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Ann Coloproctol > Volume 35(5); 2019 > Article
Hong, Hong, Chang, Lee, Lee, Ohe, and Kim: Successful Conservative Management of Hepatic Portal Venous Gas due to Anastomosis Leakage After a Sigmoidectomy


In past decades, hepatic portal venous gas (HPVG) has rarely been reported, and the mortality rate has been very high. In most cases, surgical intervention was needed. Presently, abdominal computed tomography can be conveniently used to diagnose HPVG, which has various underlying causes and benign courses. We present the case of a patient with HPVG due to anastomosis leakage after a sigmoidectomy for diverticulitis; the patient was cured with conservative management.


Hepatic portal venous gas (HPVG) is considered a rare and ominous condition, with a reported mortality rate of 75%. Surgical intervention was needed in most cases in 1978 [1]. Currently, computed tomography (CT) can be used to diagnose patients with HPVG, which has diverse pathologies and minimal or absent clinical signs and symptoms [2]. Increasing numbers of patients with HPVG have been cured without surgery [3]. In a few reported cases, HPVG was associated with complications after gastrointestinal surgery [4-6]; nevertheless, we were unable to find any cases of HPVG associated with anastomotic leak after a colon resection. Here, we present a case of HPVG that was diagnosed after a sigmoidectomy for diverticulitis and managed successfully without surgery.


A 29-year-old man was transferred to the Department of Surgery with an indication for surgery for recurrent sigmoid diverticulitis. He had experienced 2 attacks of sigmoid diverticulitis 10 months and 5 months before surgery. He was treated with oral antibiotics at an outpatient clinic. He was a hepatitis B antigen carrier, but the levels of liver enzyme were within normal limits. He had no other diseases. Antibiotics were administered for eight days immediately prior to surgery. At laparotomy, localized inflammation was seen at the sigmoid colon and the mesocolon. No sign of generalized peritonitis or walled-off abscess was noted. A sigmoidectomy and end-to-end anastomosis were performed. The pathology was acute suppurative to gangrenous diverticulitis with focal perforation.
Nine days after surgery, he had chills, and his body temperature was elevated to 39.2℃. CT showed a focal wall defect at the colon anastomotic site and a tract-like long abscess connected to the defect (Fig. 1). Nil per os (NPO), fluid and antibiotic therapy resulted in immediate recovery. Ten days later, the patient started a soft diet and had bowel movements. Abdominal CT was repeated 16 days after the first CT to check the state of healing. CT showed that the focal wall defect of the anastomosis had disappeared, but minute air bubbles were detected in the mural portion (Fig. 2A). Unexpected findings included branch-like radiolucencies in the peripheral and the posterior portions of the lateral and the S4 segments of the liver, suggesting HPVG (Fig. 2B). He had no general or abdominal symptoms. Body temperature was normal. No abdominal tenderness or rebound tenderness was detected. Blood parameters were as follows: white blood cell 4,950/mm3, C-reactive protein (CRP) 2.3 mg/dL, and erythrocyte sedimentation rate (ESR) 56 mm/hr. CRP and ESR values were higher than normal, but showed a declining trend. Oral metronidazole was added to the previously used ciprofloxacin. The patient continued eating without any problem. No specific management step for HPVG was taken. Seven days after the second CT, a third CT was conducted to evaluate the HPVG. No HPVG was detected, and the sigmoidectomy site showed substantial improvement (Fig. 3). The patient was discharged, and no symptoms related to HPVG or diverticulitis occurred during the three months following discharge. This study was approved by the Institutional Review of Board (IRB) of the Inje University Seoul Paik Hospital (PAIK 2018-10-001) and the informed consent requirement was waived by IRB.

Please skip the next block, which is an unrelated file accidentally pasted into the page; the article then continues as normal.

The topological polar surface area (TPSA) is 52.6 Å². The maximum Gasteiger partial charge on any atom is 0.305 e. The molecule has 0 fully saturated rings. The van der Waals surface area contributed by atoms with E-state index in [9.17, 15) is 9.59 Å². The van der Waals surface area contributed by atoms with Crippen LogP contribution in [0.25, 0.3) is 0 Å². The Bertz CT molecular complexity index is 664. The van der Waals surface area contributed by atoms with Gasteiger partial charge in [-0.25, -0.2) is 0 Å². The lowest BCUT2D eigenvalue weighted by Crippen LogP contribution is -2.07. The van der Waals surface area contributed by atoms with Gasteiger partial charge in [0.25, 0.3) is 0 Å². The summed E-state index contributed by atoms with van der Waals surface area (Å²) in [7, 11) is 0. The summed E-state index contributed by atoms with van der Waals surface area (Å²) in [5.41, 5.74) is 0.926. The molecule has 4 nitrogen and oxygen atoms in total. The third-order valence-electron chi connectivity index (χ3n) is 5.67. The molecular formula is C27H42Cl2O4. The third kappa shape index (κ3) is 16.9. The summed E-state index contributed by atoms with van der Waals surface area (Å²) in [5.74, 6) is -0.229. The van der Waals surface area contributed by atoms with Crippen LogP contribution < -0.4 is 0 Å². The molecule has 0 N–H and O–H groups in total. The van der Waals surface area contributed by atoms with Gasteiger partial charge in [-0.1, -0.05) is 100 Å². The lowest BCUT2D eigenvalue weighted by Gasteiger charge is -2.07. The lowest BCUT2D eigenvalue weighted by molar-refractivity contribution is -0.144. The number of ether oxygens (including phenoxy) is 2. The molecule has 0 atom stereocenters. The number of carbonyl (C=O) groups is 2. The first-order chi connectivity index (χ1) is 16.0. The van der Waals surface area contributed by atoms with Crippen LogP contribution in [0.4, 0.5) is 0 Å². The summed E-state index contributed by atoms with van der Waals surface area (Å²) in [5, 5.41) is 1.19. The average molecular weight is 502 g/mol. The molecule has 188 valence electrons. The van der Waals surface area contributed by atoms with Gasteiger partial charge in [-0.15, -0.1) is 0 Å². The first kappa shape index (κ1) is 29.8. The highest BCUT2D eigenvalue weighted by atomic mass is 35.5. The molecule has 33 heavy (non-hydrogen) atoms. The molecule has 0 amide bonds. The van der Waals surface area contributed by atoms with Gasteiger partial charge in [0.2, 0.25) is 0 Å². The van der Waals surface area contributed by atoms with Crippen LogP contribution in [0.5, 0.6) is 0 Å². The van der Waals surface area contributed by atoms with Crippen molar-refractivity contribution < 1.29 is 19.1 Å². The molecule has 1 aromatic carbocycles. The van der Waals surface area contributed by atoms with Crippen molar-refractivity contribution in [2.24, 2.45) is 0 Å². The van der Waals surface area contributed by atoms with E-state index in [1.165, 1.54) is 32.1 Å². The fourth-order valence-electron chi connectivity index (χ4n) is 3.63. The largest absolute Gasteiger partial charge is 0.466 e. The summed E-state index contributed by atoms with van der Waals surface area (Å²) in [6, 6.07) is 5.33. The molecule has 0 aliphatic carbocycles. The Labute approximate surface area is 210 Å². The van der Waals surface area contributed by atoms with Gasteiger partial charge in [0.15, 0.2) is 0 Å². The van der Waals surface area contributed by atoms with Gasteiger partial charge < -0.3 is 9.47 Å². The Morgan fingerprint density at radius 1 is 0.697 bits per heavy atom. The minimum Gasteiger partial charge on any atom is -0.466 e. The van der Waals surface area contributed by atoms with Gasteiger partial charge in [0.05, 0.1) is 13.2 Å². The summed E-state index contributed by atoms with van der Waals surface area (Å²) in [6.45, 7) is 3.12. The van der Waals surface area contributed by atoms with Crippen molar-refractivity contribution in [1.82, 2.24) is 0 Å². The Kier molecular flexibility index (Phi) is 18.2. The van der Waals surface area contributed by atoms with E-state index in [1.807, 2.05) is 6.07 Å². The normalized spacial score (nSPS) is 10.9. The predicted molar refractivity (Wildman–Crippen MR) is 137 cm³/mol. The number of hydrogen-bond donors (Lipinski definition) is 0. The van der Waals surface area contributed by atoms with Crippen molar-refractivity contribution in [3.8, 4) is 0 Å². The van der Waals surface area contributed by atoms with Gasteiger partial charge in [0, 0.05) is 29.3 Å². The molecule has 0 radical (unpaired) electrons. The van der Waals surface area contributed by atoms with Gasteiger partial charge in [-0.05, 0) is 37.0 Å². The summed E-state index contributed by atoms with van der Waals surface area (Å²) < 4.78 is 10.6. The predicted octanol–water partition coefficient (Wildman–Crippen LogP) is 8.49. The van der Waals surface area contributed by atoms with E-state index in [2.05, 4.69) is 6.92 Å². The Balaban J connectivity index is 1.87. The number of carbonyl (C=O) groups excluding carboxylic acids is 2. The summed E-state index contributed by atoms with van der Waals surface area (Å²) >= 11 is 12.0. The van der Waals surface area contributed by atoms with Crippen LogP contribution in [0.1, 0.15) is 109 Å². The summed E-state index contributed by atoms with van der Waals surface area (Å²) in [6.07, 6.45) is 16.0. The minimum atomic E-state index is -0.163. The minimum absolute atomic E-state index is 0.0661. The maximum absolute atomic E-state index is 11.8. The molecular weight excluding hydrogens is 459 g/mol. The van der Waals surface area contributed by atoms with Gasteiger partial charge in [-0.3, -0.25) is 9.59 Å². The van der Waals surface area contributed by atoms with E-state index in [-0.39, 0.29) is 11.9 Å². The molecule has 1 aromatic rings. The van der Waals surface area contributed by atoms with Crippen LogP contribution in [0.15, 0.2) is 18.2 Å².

In 1955, Wolfe and Evans [7] first described HPVG in infants with necrotizing enterocolitis. Subsequently, it was reported in an increasing number of cases, including adults and pediatric patients. The predisposing factors for HPVG include mucosal damage and bowel distension, which suggest increased intraluminal pressure and sepsis [1]. Our case illustrates mucosal tearing due to anastomosis leakage and sepsis due to an intra-abdominal abscess.